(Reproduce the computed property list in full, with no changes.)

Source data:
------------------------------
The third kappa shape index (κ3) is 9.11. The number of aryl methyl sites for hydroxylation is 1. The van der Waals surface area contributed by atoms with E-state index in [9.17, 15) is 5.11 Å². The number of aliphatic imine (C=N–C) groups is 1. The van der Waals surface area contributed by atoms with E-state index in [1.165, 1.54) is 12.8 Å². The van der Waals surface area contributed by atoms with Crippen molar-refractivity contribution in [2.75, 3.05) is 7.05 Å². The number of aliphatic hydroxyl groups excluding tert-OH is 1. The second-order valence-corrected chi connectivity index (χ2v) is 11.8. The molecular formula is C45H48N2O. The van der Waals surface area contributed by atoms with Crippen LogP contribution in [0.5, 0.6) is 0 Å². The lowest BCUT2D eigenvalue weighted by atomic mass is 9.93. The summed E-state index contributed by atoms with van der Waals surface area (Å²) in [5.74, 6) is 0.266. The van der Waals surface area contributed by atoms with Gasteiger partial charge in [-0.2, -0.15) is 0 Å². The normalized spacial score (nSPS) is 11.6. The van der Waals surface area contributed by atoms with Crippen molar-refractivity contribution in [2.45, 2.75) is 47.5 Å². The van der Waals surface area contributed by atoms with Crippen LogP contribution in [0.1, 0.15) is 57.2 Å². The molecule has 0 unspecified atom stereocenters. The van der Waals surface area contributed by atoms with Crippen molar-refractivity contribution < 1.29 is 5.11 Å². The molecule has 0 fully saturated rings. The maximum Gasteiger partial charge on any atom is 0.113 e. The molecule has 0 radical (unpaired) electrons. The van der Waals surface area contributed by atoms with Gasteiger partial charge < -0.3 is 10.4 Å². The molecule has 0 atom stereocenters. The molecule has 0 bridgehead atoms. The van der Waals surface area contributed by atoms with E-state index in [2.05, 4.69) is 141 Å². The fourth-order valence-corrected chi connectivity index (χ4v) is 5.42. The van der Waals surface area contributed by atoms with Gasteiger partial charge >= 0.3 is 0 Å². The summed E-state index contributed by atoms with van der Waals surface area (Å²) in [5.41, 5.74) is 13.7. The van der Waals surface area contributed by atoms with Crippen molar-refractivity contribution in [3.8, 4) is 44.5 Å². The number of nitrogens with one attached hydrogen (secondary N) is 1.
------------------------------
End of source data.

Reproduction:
The third kappa shape index (κ3) is 9.11. The number of aryl methyl sites for hydroxylation is 1. The van der Waals surface area contributed by atoms with E-state index in [9.17, 15) is 5.11 Å². The number of aliphatic imine (C=N–C) groups is 1. The van der Waals surface area contributed by atoms with E-state index in [1.165, 1.54) is 12.8 Å². The van der Waals surface area contributed by atoms with Crippen molar-refractivity contribution in [2.75, 3.05) is 7.05 Å². The number of aliphatic hydroxyl groups excluding tert-OH is 1. The second-order valence-corrected chi connectivity index (χ2v) is 11.8. The molecular formula is C45H48N2O. The van der Waals surface area contributed by atoms with Crippen LogP contribution in [0.5, 0.6) is 0 Å². The lowest BCUT2D eigenvalue weighted by atomic mass is 9.93. The summed E-state index contributed by atoms with van der Waals surface area (Å²) in [5.74, 6) is 0.266. The van der Waals surface area contributed by atoms with Gasteiger partial charge in [-0.2, -0.15) is 0 Å². The normalized spacial score (nSPS) is 11.6. The van der Waals surface area contributed by atoms with Crippen molar-refractivity contribution in [2.45, 2.75) is 47.5 Å². The van der Waals surface area contributed by atoms with Crippen LogP contribution in [0.1, 0.15) is 57.2 Å². The molecule has 0 unspecified atom stereocenters. The van der Waals surface area contributed by atoms with Crippen molar-refractivity contribution < 1.29 is 5.11 Å². The molecule has 0 fully saturated rings. The maximum Gasteiger partial charge on any atom is 0.113 e. The molecule has 0 radical (unpaired) electrons. The van der Waals surface area contributed by atoms with Gasteiger partial charge < -0.3 is 10.4 Å². The molecule has 0 atom stereocenters. The molecule has 0 bridgehead atoms. The van der Waals surface area contributed by atoms with E-state index in [2.05, 4.69) is 141 Å². The fourth-order valence-corrected chi connectivity index (χ4v) is 5.42. The van der Waals surface area contributed by atoms with Gasteiger partial charge >= 0.3 is 0 Å². The summed E-state index contributed by atoms with van der Waals surface area (Å²) in [5.41, 5.74) is 13.7. The van der Waals surface area contributed by atoms with Crippen molar-refractivity contribution in [3.8, 4) is 44.5 Å². The number of nitrogens with one attached hydrogen (secondary N) is 1.